The search for surrogate endpoints for immunotherapy trials

The search for surrogate endpoints for immunotherapy trials

Marc Buyse1,2, Tomasz Burzykowski2,3, Everardo D. Saad3

1International Drug Development Institute, San Francisco, CA, USA;2Interuniversity Institute for Biostatistics and statistical Bioinformatics (I-BioStat), Hasselt University, Hasselt, Belgium;3International Drug Development Institute, Louvain-la-Neuve, Belgium

Correspondence to: Marc Buyse, ScD. International Drug Development Institute, 775 Francisco St, San Francisco, CA, USA. Email:

Provenance: This is a Guest Editorial commissioned by Section Editor Jianrong Zhang, MD (Candidate of Master of Public Health, George Warren Brown School of Social Work; Graduate Policy Scholar-in-training, Clark-Fox Policy Institute, Washington University in St. Louis, St. Louis, USA).

Comment on: Mushti SL, Mulkey F, Sridhara R. Evaluation of overall response rate and progression-free survival as potential surrogate endpoints for overall survival in immunotherapy trials. Clin Cancer Res 2018;24:2268-75.

Submitted Apr 23, 2018. Accepted for publication May 04, 2018.

doi: 10.21037/atm.2018.05.16

Mushti and colleagues from the Food and Drug Administration (FDA) have used patient-level data from 13 trials comparing immunotherapeutic agents with standard treatment in various cancer types in an attempt to validate objective response (OR) and progression-free survival (PFS) as surrogate endpoints for overall survival (OS) (1). This is an important issue, given the current and future role of immunotherapy in several cancer types. To this effect they have used a “two-level” approach to investigate whether (I) each of these two potential surrogates was associated with OS in individual patients, adjusting for the randomized treatment; and (II) the effect of immunotherapy on each of these two potential surrogates could be used to reliably predict the effect of immunotherapy on OS. Both questions are of interest: the former for patient management (with the surrogate being a marker of prognosis), and the latter for drug development (with use of the surrogate potentially gaining months or years of development time). In the latter respect, immunotherapy may be a special case in the treatment of metastatic cancer, because at least in phase 3 trials of checkpoint inhibitors (CPIs) the prevailing view is that OS should continue to be the primary endpoint, notwithstanding its limitations in clinical trials for other treatment modalities. We therefore discuss the results of Mushti et al. in their own right and in contrast to other treatment modalities.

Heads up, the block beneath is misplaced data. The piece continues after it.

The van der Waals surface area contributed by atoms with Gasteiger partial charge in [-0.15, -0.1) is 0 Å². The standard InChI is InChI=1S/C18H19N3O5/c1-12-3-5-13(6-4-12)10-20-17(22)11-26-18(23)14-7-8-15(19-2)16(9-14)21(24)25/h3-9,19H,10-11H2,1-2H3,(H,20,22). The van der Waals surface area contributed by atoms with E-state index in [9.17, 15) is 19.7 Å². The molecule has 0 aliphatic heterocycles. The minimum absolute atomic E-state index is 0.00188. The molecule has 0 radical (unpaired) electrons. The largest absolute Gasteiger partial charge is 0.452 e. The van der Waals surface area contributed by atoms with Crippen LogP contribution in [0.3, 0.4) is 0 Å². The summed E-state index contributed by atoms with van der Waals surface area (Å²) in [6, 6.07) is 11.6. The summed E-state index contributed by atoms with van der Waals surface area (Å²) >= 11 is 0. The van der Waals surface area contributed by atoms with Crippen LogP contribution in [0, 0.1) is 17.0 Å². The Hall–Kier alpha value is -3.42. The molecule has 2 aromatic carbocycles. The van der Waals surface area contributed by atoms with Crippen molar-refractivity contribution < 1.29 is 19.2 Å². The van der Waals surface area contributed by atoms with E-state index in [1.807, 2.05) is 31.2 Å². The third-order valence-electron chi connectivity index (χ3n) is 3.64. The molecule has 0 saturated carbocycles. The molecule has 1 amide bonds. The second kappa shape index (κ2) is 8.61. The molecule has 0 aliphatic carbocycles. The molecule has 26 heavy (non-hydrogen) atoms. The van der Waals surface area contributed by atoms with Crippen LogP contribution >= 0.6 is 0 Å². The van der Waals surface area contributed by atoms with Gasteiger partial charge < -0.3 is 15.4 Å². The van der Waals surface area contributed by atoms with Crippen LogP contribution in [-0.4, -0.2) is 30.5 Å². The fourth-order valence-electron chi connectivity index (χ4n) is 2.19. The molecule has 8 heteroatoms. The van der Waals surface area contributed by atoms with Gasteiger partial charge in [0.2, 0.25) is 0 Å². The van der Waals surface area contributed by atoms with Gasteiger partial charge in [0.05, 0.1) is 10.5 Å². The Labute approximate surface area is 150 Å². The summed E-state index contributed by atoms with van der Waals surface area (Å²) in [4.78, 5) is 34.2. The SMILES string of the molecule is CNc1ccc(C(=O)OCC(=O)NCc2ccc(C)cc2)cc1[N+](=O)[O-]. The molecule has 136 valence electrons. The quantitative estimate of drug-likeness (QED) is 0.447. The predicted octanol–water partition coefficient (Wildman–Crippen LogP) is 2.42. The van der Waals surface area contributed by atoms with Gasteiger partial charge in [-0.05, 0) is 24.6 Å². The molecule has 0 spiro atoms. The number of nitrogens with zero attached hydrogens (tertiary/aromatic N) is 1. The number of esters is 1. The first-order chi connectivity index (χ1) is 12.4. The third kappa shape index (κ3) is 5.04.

The results of Mushti et al.’s analyses are interesting, and broadly comparable to those obtained in most metastatic settings with drugs other than immunotherapies (2). The patient-level analyses revealed associations between the two surrogates and OS: specifically, OR had a major prognostic impact on OS, with a hazard ratio (HR) =0.14 favoring responders (95% CI: 0.12–0.16, Figure 1A), while the patient-level correlation between PFS and OS was ρ=0.61 (95% CI not provided). In contrast, the trial-level analyses revealed no association between the effects of immunotherapy on either surrogate and on OS: specifically, the trial-level coefficient of determination was R2=0.13 (95% CI not provided) for both PFS (Figure 2A) and OR (Figure 2B). It is worth noting that 95% CIs were not provided for correlation and determination coefficients, which limits the interpretation of these results.